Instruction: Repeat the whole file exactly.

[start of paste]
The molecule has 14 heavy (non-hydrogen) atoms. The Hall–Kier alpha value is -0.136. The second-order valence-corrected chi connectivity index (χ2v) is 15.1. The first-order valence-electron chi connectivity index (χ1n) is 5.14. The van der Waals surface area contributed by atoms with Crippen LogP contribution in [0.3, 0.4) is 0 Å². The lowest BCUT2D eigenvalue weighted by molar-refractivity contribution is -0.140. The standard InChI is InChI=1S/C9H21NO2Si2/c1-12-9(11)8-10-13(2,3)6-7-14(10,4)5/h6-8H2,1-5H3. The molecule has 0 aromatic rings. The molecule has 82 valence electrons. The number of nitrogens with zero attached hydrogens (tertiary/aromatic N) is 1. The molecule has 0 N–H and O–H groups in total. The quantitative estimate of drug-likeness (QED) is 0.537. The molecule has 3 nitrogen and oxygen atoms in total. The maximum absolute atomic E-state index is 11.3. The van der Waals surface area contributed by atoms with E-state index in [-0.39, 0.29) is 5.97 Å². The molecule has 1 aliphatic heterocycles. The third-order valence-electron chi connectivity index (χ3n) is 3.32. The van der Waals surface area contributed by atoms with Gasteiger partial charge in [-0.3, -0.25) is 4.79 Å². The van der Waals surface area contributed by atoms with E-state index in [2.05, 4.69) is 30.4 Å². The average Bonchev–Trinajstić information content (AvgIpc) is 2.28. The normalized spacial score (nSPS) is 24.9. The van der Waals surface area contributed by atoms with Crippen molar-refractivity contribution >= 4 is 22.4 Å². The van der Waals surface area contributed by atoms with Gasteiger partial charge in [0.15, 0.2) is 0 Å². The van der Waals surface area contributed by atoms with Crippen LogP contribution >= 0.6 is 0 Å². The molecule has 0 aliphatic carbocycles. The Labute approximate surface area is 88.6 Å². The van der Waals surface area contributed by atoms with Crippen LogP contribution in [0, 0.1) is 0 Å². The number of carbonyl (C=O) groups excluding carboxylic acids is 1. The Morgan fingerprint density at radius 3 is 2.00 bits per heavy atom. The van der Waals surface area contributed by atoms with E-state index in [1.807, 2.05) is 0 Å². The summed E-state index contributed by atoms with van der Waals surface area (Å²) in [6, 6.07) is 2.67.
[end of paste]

The molecule has 14 heavy (non-hydrogen) atoms. The Hall–Kier alpha value is -0.136. The second-order valence-corrected chi connectivity index (χ2v) is 15.1. The first-order valence-electron chi connectivity index (χ1n) is 5.14. The van der Waals surface area contributed by atoms with Crippen LogP contribution in [0.3, 0.4) is 0 Å². The lowest BCUT2D eigenvalue weighted by molar-refractivity contribution is -0.140. The standard InChI is InChI=1S/C9H21NO2Si2/c1-12-9(11)8-10-13(2,3)6-7-14(10,4)5/h6-8H2,1-5H3. The molecule has 0 aromatic rings. The molecule has 82 valence electrons. The number of nitrogens with zero attached hydrogens (tertiary/aromatic N) is 1. The molecule has 0 N–H and O–H groups in total. The quantitative estimate of drug-likeness (QED) is 0.537. The molecule has 3 nitrogen and oxygen atoms in total. The maximum absolute atomic E-state index is 11.3. The van der Waals surface area contributed by atoms with E-state index in [-0.39, 0.29) is 5.97 Å². The molecule has 1 aliphatic heterocycles. The third-order valence-electron chi connectivity index (χ3n) is 3.32. The van der Waals surface area contributed by atoms with Gasteiger partial charge in [-0.3, -0.25) is 4.79 Å². The van der Waals surface area contributed by atoms with E-state index in [2.05, 4.69) is 30.4 Å². The average Bonchev–Trinajstić information content (AvgIpc) is 2.28. The normalized spacial score (nSPS) is 24.9. The van der Waals surface area contributed by atoms with Crippen molar-refractivity contribution >= 4 is 22.4 Å². The van der Waals surface area contributed by atoms with Gasteiger partial charge in [0.15, 0.2) is 0 Å². The van der Waals surface area contributed by atoms with Crippen LogP contribution >= 0.6 is 0 Å². The molecule has 0 aliphatic carbocycles. The Labute approximate surface area is 88.6 Å². The van der Waals surface area contributed by atoms with Crippen LogP contribution in [0, 0.1) is 0 Å². The number of carbonyl (C=O) groups excluding carboxylic acids is 1. The Morgan fingerprint density at radius 3 is 2.00 bits per heavy atom. The van der Waals surface area contributed by atoms with E-state index in [1.807, 2.05) is 0 Å². The summed E-state index contributed by atoms with van der Waals surface area (Å²) in [6, 6.07) is 2.67.